*Spoilers for Game of Thrones season one below*
From gut-wrenching revelations to murders no-one saw coming, television writers have long understood the power of shocking their audience.
Sudden deaths, surprising reveals and tragic talking-points all drive controversy and conversation among drama viewers. As do eye-wideningly dark on-screen events.
We asked members of our Screen Babble discussion group on Facebook to pick their most shocking TV moments. Here's what they had to say.
'I don't think many kids slept well'
When gritty British drama Threads aired on the BBC in 1984, it sent shockwaves across the nation. Imagining people fighting for survival after a nuclear strike, the sight of an atomic bomb hitting Sheffield proved too much for some.
Karen Dunn, watching as a young teenager at the height of the Cold War, recalls the moment "scared the living snot" out of her.
Britain in chaos: Threads painted a stark picture of a post-nuclear Sheffield
"We were being warned about the devastation which could be caused by cruise missiles, there had been a false alarm in the Soviet Union about the launch of US missiles, and the missiles at Greenham Common were always being featured on the news.
"Quite frankly, I don't think many kids slept well for weeks after seeing Threads."
The not-so-Happy Valley
Another Yorkshire-set TV show adept at shocking was acclaimed crime series Happy Valley. Nick Mitchell highlights a desperate, vicious fight between Sarah Lancashire's copper Catherine and villain Tommy Lee Rocye in season one ("a brutal, hard-to-watch moment in a dark but great show"), while Sue Dougall still flinches at the memory of the scene where Royce runs over a young policewoman.
Game of Thrones: the king of shocking deaths?
(Warning: spoilers for Game of Thrones season one below)
One show comes up time and time again when it comes to characters being brutally and unexpectedly killed off. And that show is Game of Thrones.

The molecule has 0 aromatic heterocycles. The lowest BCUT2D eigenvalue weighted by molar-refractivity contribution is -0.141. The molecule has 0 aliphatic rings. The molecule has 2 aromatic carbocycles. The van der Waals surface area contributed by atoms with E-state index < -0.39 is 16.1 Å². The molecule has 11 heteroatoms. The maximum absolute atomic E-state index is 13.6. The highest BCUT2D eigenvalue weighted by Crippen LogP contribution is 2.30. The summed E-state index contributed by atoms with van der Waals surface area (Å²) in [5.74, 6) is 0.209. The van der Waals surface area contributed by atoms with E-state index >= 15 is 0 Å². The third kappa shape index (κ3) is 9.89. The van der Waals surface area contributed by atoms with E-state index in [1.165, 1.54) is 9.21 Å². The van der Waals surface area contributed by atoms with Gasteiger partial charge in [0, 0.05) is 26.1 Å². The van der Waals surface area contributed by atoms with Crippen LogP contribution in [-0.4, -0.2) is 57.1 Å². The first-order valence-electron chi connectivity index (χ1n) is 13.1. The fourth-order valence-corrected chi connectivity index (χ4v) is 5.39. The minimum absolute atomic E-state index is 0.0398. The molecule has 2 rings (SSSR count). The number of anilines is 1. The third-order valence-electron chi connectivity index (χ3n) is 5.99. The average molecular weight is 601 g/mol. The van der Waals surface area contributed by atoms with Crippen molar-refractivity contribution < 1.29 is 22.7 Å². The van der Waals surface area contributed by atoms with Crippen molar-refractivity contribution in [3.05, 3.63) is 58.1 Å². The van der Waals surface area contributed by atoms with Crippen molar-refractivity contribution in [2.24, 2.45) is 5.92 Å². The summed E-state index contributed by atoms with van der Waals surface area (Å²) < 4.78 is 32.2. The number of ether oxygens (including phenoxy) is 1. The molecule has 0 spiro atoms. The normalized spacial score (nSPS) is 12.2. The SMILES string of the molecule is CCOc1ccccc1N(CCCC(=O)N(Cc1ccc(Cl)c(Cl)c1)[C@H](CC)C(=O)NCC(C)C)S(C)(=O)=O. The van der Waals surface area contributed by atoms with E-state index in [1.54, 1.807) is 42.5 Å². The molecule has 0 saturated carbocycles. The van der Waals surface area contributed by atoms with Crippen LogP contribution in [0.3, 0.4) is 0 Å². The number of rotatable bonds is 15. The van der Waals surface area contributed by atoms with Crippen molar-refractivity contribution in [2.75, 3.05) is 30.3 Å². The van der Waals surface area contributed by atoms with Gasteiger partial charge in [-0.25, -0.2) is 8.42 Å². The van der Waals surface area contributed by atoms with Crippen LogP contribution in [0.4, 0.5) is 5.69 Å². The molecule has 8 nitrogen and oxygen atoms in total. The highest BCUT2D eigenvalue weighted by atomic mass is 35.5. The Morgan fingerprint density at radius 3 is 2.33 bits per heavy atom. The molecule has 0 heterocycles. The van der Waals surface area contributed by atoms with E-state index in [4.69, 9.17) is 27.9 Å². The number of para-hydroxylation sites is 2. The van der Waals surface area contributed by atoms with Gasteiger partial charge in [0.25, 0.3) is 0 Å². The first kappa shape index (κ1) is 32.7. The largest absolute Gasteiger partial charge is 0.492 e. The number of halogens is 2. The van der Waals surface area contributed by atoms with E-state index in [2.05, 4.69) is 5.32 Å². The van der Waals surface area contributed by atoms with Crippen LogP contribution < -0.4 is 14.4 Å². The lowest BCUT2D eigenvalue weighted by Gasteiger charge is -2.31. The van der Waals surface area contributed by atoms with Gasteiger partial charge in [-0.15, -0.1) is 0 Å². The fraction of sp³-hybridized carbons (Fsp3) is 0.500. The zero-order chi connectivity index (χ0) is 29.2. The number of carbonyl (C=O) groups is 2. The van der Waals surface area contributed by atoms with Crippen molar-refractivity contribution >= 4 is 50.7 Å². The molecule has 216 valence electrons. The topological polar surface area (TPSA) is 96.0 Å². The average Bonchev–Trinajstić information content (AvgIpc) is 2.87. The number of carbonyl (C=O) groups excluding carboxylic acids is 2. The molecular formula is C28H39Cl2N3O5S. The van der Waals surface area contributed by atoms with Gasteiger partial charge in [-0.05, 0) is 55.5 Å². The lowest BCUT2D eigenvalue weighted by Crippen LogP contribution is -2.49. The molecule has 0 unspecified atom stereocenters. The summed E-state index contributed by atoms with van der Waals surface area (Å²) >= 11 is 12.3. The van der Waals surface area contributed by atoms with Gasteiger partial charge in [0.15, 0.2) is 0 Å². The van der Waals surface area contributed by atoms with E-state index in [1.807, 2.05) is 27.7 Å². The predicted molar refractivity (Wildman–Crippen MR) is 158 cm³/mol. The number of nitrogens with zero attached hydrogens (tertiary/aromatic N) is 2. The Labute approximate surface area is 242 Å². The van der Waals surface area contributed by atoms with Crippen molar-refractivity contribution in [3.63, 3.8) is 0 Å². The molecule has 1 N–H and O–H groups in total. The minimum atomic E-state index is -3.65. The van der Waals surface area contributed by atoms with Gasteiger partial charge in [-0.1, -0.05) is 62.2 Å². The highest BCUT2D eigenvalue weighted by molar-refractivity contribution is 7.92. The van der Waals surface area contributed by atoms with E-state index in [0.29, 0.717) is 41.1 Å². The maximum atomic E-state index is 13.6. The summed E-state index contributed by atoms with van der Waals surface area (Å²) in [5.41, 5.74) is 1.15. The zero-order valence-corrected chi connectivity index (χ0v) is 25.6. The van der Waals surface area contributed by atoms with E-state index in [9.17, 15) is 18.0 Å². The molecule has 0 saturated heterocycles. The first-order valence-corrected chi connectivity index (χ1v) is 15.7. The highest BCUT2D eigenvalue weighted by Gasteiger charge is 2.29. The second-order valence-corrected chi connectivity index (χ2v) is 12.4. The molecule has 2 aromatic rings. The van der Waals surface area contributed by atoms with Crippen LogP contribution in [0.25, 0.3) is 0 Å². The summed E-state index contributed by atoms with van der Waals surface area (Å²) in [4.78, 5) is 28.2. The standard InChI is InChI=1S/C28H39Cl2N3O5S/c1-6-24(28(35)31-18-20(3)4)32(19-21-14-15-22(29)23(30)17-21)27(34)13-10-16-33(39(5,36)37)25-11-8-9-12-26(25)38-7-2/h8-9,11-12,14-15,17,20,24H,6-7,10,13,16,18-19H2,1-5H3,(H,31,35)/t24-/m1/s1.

The epic swords and scheming saga, itself based on the convention-defying fantasy novels of George RR Martin, arguably changed the TV drama rules when it landed in 2011. And it was all due to the death of one beloved protagonist.
"For me it has to be Ned Stark's death in Game of Thrones," says Linsey McQueen Carson: "He is a major character - really cool, charismatic, all round good guy and family man. Then BOOM! Dead."
Alan Clark agrees that Sean Bean's amiable Northern Lord getting the chop shook him. "I think it was the first time I had seen such a major character of a show killed off so soon."
"It was a 'WTF-just-happened' to such a main character moment," Saleha Lokhat adds. "Never saw it coming in a million years."
"After that you sort of knew anything could happen," notes Mandi Dunford.
But even so, Karen Dunn speaks for millions when she sums up another infamous and bloody sequence later in the saga: "I hadn't read the books so had no idea it was coming."
'I remember sitting in stunned silence'
Of course, Thrones isn't the only show to have left fans reeling from a surprise death.
Lee-Ann Gilligan points to The Walking Dead, when a certain character had their "head bashed in" by villain Negan.
Deaths in The Wire, Spooks, Buffy The Vampire Slayer, MASH, West Wing, The Sopranos, Chicago Hope, Boardwalk Empire, House Of Cards, Breaking Bad and Dexter are also flagged up by Screen Babble members.
Such scenes can leave a long and enduring impression too.
Gareth Maddieson was thoroughly traumatised by Blake's 7's final episode in 1981, in which the main characters were killed off.
"It showed me at a very young age [that] just because these characters were the "heroes", their safety wasn't guaranteed. Quite a thing to learn at 6 or 7!"
Steve Wilkins was similarly shaken by the same TV moment. "The death of every single character you have invested time in over the previous years... I remember sitting in stunned silence after it ended. I couldn’t quite believe what I’d just seen."
Tales of the unexpected
Off the wall moments can sometimes take audiences aback even more than losing a favourite character.
A certain much discussed twist in The Good Place, and the random appearance of a UFO in Fargo's second season, are both flagged up by Craig McLeod.
For Karen Dunn, the finale of Little House on the Prairie "when they blew up Walnut Grove" qualifies, though it "was more funny than shocking!"
Offbeat comedy The Good Place has its fair share of surprises (Photo: Netflix)
Elsewhere, more serious revelations abound.
Matt Healey claims the reveal of a Cylon infiltrator's identity early on in Battlestar Galactica left him stunned, while Linsey McQueen Carson can't shake the memory surrounding the reveal of Suzanne's offence in prison saga Orange Is The New Black.
"It was harrowing, unexpected and gut wrenching. I'm not ashamed to admit that I cried - one because of the impact on the victim, but two the actress's portrayal of the character's mental health is amazing."
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This article originally appeared on our sister site, iNews.